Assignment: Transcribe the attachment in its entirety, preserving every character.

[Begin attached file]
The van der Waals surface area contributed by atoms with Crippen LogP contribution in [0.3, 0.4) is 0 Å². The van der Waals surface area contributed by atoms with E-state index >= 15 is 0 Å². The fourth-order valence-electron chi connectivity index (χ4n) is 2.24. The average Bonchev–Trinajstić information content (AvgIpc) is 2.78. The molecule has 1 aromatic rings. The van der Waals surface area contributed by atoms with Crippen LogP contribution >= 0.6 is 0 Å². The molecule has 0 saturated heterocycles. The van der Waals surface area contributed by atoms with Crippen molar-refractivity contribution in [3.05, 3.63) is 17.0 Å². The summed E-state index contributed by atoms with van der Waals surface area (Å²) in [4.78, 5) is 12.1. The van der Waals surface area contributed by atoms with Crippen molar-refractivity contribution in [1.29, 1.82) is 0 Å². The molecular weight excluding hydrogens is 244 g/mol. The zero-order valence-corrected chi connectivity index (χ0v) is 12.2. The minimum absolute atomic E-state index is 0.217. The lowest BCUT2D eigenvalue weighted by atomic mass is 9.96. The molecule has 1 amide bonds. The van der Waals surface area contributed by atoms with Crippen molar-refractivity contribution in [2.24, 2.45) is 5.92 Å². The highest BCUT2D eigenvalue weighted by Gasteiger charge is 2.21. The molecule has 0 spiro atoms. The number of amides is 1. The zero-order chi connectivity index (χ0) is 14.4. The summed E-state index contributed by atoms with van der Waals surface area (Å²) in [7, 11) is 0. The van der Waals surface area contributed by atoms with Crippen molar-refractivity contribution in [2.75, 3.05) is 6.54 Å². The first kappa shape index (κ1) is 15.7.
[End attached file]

The van der Waals surface area contributed by atoms with Crippen LogP contribution in [0.3, 0.4) is 0 Å². The van der Waals surface area contributed by atoms with E-state index >= 15 is 0 Å². The fourth-order valence-electron chi connectivity index (χ4n) is 2.24. The average Bonchev–Trinajstić information content (AvgIpc) is 2.78. The molecule has 1 aromatic rings. The van der Waals surface area contributed by atoms with Crippen LogP contribution >= 0.6 is 0 Å². The molecule has 0 saturated heterocycles. The van der Waals surface area contributed by atoms with Crippen molar-refractivity contribution in [3.05, 3.63) is 17.0 Å². The summed E-state index contributed by atoms with van der Waals surface area (Å²) in [4.78, 5) is 12.1. The van der Waals surface area contributed by atoms with Crippen molar-refractivity contribution in [1.29, 1.82) is 0 Å². The molecular weight excluding hydrogens is 244 g/mol. The zero-order valence-corrected chi connectivity index (χ0v) is 12.2. The minimum absolute atomic E-state index is 0.217. The lowest BCUT2D eigenvalue weighted by atomic mass is 9.96. The molecule has 1 amide bonds. The van der Waals surface area contributed by atoms with Crippen molar-refractivity contribution in [2.24, 2.45) is 5.92 Å². The highest BCUT2D eigenvalue weighted by Gasteiger charge is 2.21. The molecule has 0 spiro atoms. The number of amides is 1. The zero-order chi connectivity index (χ0) is 14.4. The summed E-state index contributed by atoms with van der Waals surface area (Å²) in [7, 11) is 0. The van der Waals surface area contributed by atoms with Crippen molar-refractivity contribution in [2.75, 3.05) is 6.54 Å². The first kappa shape index (κ1) is 15.7.